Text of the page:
~ Lack of editing
* Editing is an old song here at Odyssey Reviews. We are anti-unedited books here. Our belief is that since POD books are more expensive than standard commercial publications that authors owe it to their readers to insure that what they’re paying more for is a professional, well-presented package. MSWord is a fairly helpful tool for spelling, however it misses a lot. You need to come up with creative ways to clean up your manuscript before you publish. Here is a post with some suggestions. We also interviewed an editor who gave some very helpful tips.

~ Lastly, be realistic and objective about your own work—because if you don’t… the reviewers will.
* Ask yourself this: Are your friends and family just being nice? Is my book really any good? It could be like American Idol; where the singer sounds like a cross between a dying cat and a police siren, but their well-meaning family hurts them more than helps them with their encouragement and kindness. You need to know that there is a strong possibility your book just isn’t very good. It could be entertaining to you, but could be impossible to get through for another. Can you look at your book from a marketing perspective? Can you picture people resonating to it?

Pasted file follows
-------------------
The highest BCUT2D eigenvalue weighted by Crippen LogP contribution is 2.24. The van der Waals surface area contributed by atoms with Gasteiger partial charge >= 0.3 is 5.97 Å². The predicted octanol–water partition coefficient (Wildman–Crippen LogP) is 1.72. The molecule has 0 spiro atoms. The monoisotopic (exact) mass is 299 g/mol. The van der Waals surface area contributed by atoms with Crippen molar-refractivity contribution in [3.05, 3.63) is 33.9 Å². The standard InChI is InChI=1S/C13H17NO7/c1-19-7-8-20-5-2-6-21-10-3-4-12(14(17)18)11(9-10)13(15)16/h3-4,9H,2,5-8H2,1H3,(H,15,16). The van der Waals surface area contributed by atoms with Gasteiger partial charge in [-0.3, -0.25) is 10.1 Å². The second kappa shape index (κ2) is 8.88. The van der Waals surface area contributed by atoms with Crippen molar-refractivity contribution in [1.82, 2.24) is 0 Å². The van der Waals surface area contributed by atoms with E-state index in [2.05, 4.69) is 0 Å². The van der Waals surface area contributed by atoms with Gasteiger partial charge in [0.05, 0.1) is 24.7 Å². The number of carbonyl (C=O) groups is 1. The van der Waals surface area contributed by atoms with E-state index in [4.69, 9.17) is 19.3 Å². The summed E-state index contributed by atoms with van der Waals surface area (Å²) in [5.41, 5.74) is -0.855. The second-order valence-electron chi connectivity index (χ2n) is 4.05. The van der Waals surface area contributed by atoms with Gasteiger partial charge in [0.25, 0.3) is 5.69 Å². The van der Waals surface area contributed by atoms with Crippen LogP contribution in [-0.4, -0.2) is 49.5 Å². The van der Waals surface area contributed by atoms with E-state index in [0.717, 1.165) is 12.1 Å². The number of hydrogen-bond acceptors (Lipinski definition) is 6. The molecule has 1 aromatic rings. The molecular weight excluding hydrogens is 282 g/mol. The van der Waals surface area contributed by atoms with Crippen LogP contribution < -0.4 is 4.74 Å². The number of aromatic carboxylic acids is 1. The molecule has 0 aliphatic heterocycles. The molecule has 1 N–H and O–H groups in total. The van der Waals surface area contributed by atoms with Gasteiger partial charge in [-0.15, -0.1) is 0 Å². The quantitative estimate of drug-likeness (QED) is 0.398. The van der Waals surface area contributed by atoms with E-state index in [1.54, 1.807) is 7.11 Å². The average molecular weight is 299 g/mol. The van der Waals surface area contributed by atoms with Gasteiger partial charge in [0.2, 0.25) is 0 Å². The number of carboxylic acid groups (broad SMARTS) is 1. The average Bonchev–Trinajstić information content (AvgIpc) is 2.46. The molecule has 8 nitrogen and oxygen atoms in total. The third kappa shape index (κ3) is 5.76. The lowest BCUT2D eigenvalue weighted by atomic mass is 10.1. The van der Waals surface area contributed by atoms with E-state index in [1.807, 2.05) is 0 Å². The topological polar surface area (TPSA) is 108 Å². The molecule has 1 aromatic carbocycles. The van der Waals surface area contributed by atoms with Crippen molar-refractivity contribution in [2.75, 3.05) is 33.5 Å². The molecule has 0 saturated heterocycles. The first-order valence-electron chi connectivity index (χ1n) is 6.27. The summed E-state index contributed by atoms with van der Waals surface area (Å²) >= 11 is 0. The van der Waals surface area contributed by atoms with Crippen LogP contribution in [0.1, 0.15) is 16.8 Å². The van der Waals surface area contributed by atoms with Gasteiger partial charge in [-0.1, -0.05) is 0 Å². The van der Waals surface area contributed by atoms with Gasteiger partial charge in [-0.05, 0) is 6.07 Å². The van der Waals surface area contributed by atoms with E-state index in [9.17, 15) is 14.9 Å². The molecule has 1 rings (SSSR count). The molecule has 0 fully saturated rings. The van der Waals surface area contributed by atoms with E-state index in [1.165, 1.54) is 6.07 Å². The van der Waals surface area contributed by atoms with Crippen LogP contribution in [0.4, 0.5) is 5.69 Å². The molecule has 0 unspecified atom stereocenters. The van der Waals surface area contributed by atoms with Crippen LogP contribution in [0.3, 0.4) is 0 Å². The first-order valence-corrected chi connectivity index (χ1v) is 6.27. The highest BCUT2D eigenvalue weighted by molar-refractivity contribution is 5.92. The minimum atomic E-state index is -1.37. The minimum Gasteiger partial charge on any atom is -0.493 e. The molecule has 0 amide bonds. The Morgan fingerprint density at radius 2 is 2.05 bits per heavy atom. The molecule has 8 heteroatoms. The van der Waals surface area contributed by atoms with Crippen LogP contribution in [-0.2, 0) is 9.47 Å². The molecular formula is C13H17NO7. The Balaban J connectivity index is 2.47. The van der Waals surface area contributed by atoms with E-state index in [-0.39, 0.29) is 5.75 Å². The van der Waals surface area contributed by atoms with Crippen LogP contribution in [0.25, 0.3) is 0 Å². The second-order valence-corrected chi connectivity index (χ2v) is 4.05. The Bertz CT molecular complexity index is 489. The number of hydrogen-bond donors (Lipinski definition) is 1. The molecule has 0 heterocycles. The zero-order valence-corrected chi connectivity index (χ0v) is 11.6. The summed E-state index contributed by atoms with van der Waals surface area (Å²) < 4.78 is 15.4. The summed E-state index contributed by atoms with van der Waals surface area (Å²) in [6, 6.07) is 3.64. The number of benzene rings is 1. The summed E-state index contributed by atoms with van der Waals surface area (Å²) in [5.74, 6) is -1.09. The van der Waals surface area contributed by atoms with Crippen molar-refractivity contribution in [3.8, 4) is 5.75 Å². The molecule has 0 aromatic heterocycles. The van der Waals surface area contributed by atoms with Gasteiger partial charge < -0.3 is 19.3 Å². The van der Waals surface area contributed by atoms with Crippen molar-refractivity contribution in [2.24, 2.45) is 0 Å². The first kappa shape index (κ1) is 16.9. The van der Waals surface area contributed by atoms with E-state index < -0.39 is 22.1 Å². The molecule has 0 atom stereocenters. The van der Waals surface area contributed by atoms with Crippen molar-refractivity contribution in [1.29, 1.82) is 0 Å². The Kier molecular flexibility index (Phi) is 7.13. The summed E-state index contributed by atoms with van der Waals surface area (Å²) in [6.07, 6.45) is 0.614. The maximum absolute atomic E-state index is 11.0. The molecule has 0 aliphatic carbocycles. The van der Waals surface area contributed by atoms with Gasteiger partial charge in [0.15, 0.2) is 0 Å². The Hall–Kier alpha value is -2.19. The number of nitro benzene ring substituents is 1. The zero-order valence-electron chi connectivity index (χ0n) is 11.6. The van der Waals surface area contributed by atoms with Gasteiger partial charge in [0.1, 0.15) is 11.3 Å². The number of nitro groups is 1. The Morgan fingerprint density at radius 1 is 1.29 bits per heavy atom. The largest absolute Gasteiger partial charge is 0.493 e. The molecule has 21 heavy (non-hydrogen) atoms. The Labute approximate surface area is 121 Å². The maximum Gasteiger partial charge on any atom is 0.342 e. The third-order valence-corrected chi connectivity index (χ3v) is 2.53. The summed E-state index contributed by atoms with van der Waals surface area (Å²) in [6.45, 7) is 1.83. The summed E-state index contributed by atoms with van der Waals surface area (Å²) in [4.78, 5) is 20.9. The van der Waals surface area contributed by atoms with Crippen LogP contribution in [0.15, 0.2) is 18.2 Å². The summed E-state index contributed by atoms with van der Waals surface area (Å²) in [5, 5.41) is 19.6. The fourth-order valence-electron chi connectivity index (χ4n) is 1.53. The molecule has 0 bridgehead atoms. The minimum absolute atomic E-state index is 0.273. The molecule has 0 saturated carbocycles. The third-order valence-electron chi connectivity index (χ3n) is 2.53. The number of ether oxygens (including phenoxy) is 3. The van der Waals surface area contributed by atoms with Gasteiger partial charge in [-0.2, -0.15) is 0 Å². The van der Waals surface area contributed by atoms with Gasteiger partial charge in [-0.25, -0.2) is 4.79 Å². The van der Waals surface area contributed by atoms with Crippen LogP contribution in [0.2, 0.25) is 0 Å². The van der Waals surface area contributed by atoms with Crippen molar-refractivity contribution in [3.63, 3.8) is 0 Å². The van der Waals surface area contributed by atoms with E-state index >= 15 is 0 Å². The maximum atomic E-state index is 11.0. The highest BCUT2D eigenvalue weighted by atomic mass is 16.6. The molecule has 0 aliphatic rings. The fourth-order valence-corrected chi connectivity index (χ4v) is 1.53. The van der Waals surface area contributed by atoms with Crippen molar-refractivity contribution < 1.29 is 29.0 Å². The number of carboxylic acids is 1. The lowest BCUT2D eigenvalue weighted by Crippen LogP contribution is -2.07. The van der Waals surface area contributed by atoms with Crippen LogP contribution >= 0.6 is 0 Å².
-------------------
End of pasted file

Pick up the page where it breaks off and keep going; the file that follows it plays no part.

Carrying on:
Be prepared. Reviews can be harsh. Sometimes we will receive a book and it’s so bad, we cannot review it. We’re not haters here at Odyssey; but we are realistic—and we are honest in our reviews, BUT we will not post a review with a less than a 2 medallion rating because we don’t want to be evil. Your book could be that unreadable, that is a distinct possibility. Sometimes, if authors send us a book, and don't see a review, it's probably because the book rated very low. No amount of money paid to marketing companies is going to make it good. It’s painful and harsh when you get bad reviews—but instead of taking it personally, you should take it as a reason to improve as a writer, and reevaluate your style and your voice.

Some people write entirely for themselves; and discover the hard way that other people can’t always sync with their imagination. We recommend all authors considering self-publishing to do a few test-reads with complete strangers; preferably people who know what they’re doing, and allow the readers to give you a strong, objective review. Take classes. Join a writer’s group. Subject yourself to growth—don’t ever assume that just because you wrote a story from the beginning to the end, that you are instantly qualified to publish your book. You owe your book-buyers a little more consideration than that—especially since you’re asking them to pay a lot more for your book than normal books cost.

Read this post to be aware of what's in store when you submit a query to this or any other review site.